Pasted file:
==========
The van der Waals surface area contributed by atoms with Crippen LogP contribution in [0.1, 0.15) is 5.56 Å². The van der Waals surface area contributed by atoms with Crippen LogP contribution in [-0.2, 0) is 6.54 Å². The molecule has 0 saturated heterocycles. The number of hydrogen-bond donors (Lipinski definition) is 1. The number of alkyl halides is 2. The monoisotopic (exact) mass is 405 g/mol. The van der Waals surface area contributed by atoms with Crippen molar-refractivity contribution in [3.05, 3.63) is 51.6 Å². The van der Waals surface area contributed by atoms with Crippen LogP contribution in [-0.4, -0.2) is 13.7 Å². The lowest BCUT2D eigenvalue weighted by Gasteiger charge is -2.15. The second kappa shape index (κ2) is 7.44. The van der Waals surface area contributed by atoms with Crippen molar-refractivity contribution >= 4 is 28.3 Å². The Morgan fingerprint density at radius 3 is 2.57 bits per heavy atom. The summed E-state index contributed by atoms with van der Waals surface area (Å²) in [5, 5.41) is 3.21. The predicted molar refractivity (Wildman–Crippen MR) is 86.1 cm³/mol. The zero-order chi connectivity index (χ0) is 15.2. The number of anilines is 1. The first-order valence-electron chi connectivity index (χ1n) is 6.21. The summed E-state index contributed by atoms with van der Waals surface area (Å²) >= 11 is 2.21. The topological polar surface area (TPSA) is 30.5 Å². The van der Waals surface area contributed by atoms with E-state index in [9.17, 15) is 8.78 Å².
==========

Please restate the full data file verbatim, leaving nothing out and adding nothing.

The van der Waals surface area contributed by atoms with Crippen LogP contribution in [0.1, 0.15) is 5.56 Å². The van der Waals surface area contributed by atoms with Crippen LogP contribution in [-0.2, 0) is 6.54 Å². The molecule has 0 saturated heterocycles. The number of hydrogen-bond donors (Lipinski definition) is 1. The number of alkyl halides is 2. The monoisotopic (exact) mass is 405 g/mol. The van der Waals surface area contributed by atoms with Crippen molar-refractivity contribution in [3.05, 3.63) is 51.6 Å². The van der Waals surface area contributed by atoms with Crippen LogP contribution in [-0.4, -0.2) is 13.7 Å². The lowest BCUT2D eigenvalue weighted by Gasteiger charge is -2.15. The second kappa shape index (κ2) is 7.44. The van der Waals surface area contributed by atoms with Crippen molar-refractivity contribution >= 4 is 28.3 Å². The Morgan fingerprint density at radius 3 is 2.57 bits per heavy atom. The summed E-state index contributed by atoms with van der Waals surface area (Å²) in [5, 5.41) is 3.21. The predicted molar refractivity (Wildman–Crippen MR) is 86.1 cm³/mol. The zero-order chi connectivity index (χ0) is 15.2. The number of anilines is 1. The first-order valence-electron chi connectivity index (χ1n) is 6.21. The summed E-state index contributed by atoms with van der Waals surface area (Å²) >= 11 is 2.21. The topological polar surface area (TPSA) is 30.5 Å². The van der Waals surface area contributed by atoms with E-state index in [9.17, 15) is 8.78 Å².